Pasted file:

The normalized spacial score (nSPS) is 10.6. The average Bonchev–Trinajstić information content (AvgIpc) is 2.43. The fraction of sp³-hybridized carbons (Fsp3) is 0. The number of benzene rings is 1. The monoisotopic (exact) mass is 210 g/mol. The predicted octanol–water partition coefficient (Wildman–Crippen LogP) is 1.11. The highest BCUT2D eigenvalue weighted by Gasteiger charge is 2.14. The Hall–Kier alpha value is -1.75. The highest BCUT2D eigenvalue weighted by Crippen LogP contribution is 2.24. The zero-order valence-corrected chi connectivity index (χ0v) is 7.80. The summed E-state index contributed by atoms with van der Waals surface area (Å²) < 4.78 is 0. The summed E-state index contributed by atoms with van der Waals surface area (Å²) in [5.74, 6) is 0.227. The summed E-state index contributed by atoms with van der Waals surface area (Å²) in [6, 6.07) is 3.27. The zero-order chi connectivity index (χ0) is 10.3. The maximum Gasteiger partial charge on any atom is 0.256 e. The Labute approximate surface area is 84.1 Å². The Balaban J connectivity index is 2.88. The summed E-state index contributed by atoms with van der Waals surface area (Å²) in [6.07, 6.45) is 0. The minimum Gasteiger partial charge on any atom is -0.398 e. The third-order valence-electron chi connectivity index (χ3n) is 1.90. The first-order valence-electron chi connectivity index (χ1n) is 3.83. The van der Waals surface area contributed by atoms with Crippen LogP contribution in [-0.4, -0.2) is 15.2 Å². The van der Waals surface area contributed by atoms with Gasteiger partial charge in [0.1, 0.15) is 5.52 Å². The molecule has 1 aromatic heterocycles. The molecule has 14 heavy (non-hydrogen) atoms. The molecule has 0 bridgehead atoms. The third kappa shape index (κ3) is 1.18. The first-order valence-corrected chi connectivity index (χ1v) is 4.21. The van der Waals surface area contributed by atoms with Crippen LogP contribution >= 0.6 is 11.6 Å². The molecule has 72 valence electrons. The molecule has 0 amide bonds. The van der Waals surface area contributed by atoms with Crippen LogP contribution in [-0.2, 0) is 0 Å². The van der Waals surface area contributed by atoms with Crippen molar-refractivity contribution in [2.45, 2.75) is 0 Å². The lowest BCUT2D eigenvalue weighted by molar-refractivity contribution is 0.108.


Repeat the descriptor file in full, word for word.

The normalized spacial score (nSPS) is 10.6. The average Bonchev–Trinajstić information content (AvgIpc) is 2.43. The fraction of sp³-hybridized carbons (Fsp3) is 0. The number of benzene rings is 1. The monoisotopic (exact) mass is 210 g/mol. The predicted octanol–water partition coefficient (Wildman–Crippen LogP) is 1.11. The highest BCUT2D eigenvalue weighted by Gasteiger charge is 2.14. The Hall–Kier alpha value is -1.75. The highest BCUT2D eigenvalue weighted by Crippen LogP contribution is 2.24. The zero-order valence-corrected chi connectivity index (χ0v) is 7.80. The summed E-state index contributed by atoms with van der Waals surface area (Å²) < 4.78 is 0. The summed E-state index contributed by atoms with van der Waals surface area (Å²) in [5.74, 6) is 0.227. The summed E-state index contributed by atoms with van der Waals surface area (Å²) in [6, 6.07) is 3.27. The zero-order chi connectivity index (χ0) is 10.3. The maximum Gasteiger partial charge on any atom is 0.256 e. The Labute approximate surface area is 84.1 Å². The Balaban J connectivity index is 2.88. The summed E-state index contributed by atoms with van der Waals surface area (Å²) in [6.07, 6.45) is 0. The minimum Gasteiger partial charge on any atom is -0.398 e. The third-order valence-electron chi connectivity index (χ3n) is 1.90. The first-order valence-electron chi connectivity index (χ1n) is 3.83. The van der Waals surface area contributed by atoms with Crippen LogP contribution in [-0.4, -0.2) is 15.2 Å². The van der Waals surface area contributed by atoms with Gasteiger partial charge in [0.1, 0.15) is 5.52 Å². The molecule has 1 aromatic heterocycles. The molecule has 14 heavy (non-hydrogen) atoms. The molecule has 0 bridgehead atoms. The third kappa shape index (κ3) is 1.18. The first-order valence-corrected chi connectivity index (χ1v) is 4.21. The van der Waals surface area contributed by atoms with Crippen LogP contribution >= 0.6 is 11.6 Å². The molecule has 72 valence electrons. The molecule has 0 amide bonds. The van der Waals surface area contributed by atoms with Crippen LogP contribution in [-0.2, 0) is 0 Å². The van der Waals surface area contributed by atoms with Crippen molar-refractivity contribution in [2.45, 2.75) is 0 Å². The lowest BCUT2D eigenvalue weighted by molar-refractivity contribution is 0.108.